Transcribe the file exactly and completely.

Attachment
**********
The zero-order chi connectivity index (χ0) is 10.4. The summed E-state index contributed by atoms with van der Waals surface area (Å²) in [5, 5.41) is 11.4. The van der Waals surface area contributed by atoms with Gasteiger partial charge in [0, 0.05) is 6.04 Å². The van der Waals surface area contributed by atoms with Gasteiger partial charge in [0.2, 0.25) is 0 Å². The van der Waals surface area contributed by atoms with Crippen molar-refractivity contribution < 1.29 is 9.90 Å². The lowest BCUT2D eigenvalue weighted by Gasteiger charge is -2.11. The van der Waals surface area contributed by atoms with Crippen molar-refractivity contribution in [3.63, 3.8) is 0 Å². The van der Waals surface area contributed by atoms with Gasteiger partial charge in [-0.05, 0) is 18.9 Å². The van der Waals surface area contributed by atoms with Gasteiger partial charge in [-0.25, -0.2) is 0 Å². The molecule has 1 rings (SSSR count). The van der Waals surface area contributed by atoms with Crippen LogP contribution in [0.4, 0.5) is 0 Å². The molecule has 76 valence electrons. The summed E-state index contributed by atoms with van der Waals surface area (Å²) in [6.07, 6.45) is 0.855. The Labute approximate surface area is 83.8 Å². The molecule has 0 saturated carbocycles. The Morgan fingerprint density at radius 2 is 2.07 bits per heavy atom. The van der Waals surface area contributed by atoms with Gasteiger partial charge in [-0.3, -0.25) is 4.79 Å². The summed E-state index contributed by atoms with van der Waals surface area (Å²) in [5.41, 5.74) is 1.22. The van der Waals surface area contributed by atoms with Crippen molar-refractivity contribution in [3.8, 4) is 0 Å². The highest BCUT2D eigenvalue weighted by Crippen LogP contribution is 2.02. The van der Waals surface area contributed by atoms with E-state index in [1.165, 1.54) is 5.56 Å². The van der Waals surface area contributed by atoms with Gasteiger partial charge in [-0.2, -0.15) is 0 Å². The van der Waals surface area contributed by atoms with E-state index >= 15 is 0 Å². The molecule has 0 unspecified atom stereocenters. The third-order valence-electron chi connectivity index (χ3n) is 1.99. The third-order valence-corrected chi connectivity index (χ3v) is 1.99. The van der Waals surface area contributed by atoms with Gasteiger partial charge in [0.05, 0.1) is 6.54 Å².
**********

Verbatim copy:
The zero-order chi connectivity index (χ0) is 10.4. The summed E-state index contributed by atoms with van der Waals surface area (Å²) in [5, 5.41) is 11.4. The van der Waals surface area contributed by atoms with Gasteiger partial charge in [0, 0.05) is 6.04 Å². The van der Waals surface area contributed by atoms with Gasteiger partial charge in [0.2, 0.25) is 0 Å². The van der Waals surface area contributed by atoms with Crippen molar-refractivity contribution < 1.29 is 9.90 Å². The lowest BCUT2D eigenvalue weighted by Gasteiger charge is -2.11. The van der Waals surface area contributed by atoms with Crippen molar-refractivity contribution in [3.63, 3.8) is 0 Å². The van der Waals surface area contributed by atoms with Gasteiger partial charge in [-0.05, 0) is 18.9 Å². The van der Waals surface area contributed by atoms with Gasteiger partial charge in [-0.25, -0.2) is 0 Å². The molecule has 1 rings (SSSR count). The van der Waals surface area contributed by atoms with Crippen LogP contribution in [0.4, 0.5) is 0 Å². The molecule has 76 valence electrons. The summed E-state index contributed by atoms with van der Waals surface area (Å²) in [6.07, 6.45) is 0.855. The Labute approximate surface area is 83.8 Å². The molecule has 0 saturated carbocycles. The Morgan fingerprint density at radius 2 is 2.07 bits per heavy atom. The van der Waals surface area contributed by atoms with Gasteiger partial charge in [-0.3, -0.25) is 4.79 Å². The summed E-state index contributed by atoms with van der Waals surface area (Å²) in [5.41, 5.74) is 1.22. The van der Waals surface area contributed by atoms with Crippen molar-refractivity contribution in [3.8, 4) is 0 Å². The highest BCUT2D eigenvalue weighted by Crippen LogP contribution is 2.02. The van der Waals surface area contributed by atoms with E-state index in [1.165, 1.54) is 5.56 Å². The van der Waals surface area contributed by atoms with Gasteiger partial charge in [-0.2, -0.15) is 0 Å². The van der Waals surface area contributed by atoms with E-state index >= 15 is 0 Å². The molecule has 0 unspecified atom stereocenters. The third-order valence-electron chi connectivity index (χ3n) is 1.99. The third-order valence-corrected chi connectivity index (χ3v) is 1.99. The van der Waals surface area contributed by atoms with Gasteiger partial charge in [0.05, 0.1) is 6.54 Å².